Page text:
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The Contemporary Sound of Ancient Chanting,
This review is from: CHOYING DROLMA & STEVE TIBBERTS/SELWA (Audio CD)
"Selwa" is the second stunning collaboration between Steve Tibbets and Choyin Drolma, and the long wait many of us endured -their first CD came out in 1997- has certainly been justified.
To many of you, Tibbets may be far from a new name. Along with Marc Ribot and Bill Frisell, he belongs to a generation of virtuoso guitar players who have expanded their Jazz roots by incorporating a number of genres, to create distinct and impressive personal styles. Where Ribot explored Cuban music and improvisation, and Frisell -well, Frisell has explored almost everything successfully- Mr. Tibbets concentrated on studying Eastern forms and mining certain possibilities of Electronica into a very singular identity.
His ECM catalog -where he's recorded most of his solo work- shows the depth of his playing and compositional prowess, a musical vision that fits perfectly this Tibetan sacred music
Choyin Drolma, unlike Tibbets, is not primarily a musician in the traditional sense of the word. Since she was very young, she has been a Tibetan-Buddhist nun pursuing chanting as a form of spiritual practice.
This album, very much as their first collaboration, sees Tibbets providing traditional chants sung by Drolma, with a subtle and evocative palette of sounds where guitars, loops and percussion -played here by his longtime collaborator Marc Anderson- add haunting and meaningful sound layers to Drolma's voice.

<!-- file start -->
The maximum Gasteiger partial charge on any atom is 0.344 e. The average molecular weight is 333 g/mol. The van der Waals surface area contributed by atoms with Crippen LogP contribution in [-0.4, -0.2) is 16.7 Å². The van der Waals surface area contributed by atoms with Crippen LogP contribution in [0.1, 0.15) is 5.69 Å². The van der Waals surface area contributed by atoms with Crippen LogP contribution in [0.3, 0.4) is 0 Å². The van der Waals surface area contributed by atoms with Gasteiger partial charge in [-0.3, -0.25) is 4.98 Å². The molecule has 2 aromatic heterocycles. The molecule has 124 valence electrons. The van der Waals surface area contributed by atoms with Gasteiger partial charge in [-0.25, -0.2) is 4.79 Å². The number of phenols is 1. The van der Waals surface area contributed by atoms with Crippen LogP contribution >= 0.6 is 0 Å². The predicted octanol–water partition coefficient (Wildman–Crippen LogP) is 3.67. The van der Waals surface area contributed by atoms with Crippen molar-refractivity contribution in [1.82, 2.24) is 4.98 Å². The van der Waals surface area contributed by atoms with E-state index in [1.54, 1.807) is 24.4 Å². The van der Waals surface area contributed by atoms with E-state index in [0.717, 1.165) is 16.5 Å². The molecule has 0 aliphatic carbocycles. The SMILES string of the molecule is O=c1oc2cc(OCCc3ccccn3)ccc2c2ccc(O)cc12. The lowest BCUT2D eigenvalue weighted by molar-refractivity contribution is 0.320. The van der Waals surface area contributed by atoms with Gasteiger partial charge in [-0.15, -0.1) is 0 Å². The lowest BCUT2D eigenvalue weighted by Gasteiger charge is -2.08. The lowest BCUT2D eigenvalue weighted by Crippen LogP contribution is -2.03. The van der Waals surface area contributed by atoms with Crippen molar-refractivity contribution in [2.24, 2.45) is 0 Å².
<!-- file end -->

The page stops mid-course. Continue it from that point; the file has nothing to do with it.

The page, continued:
The results are stunning, whether you have ever been interested in Eastern religions, contemplative music or meditation, you may find playing this album on "repeat" and being infused by its calm wisdom.
Yet, for those people who are not familiar with anything I mentioned as their interests, this album -it has been my personal experience-is likely to move you, to seep into your mood and flood you with images you may have not recalled in years.
Like "Cho" -their first album- the quiet intensity of this album's melodies is remarkable, fierce and peaceful at once, and always honoring of its ancient melodies. Unlike the former, "Selwa" finds Tibbets expanding his musical contribution although never imposing himself on the sacred nature of the chants.
All in all, "Selwa" is as moving and likely to transport you to some essential region of contemplation on yourself and the deep beauty of what's surrounding you right now, whether it's a tomato plant bending under the weight of ripe offerings, a dog playing with a tattered ball or the rhythms of car horns in heavy traffic. This an unusual yet fitting example of the best music that came out this year.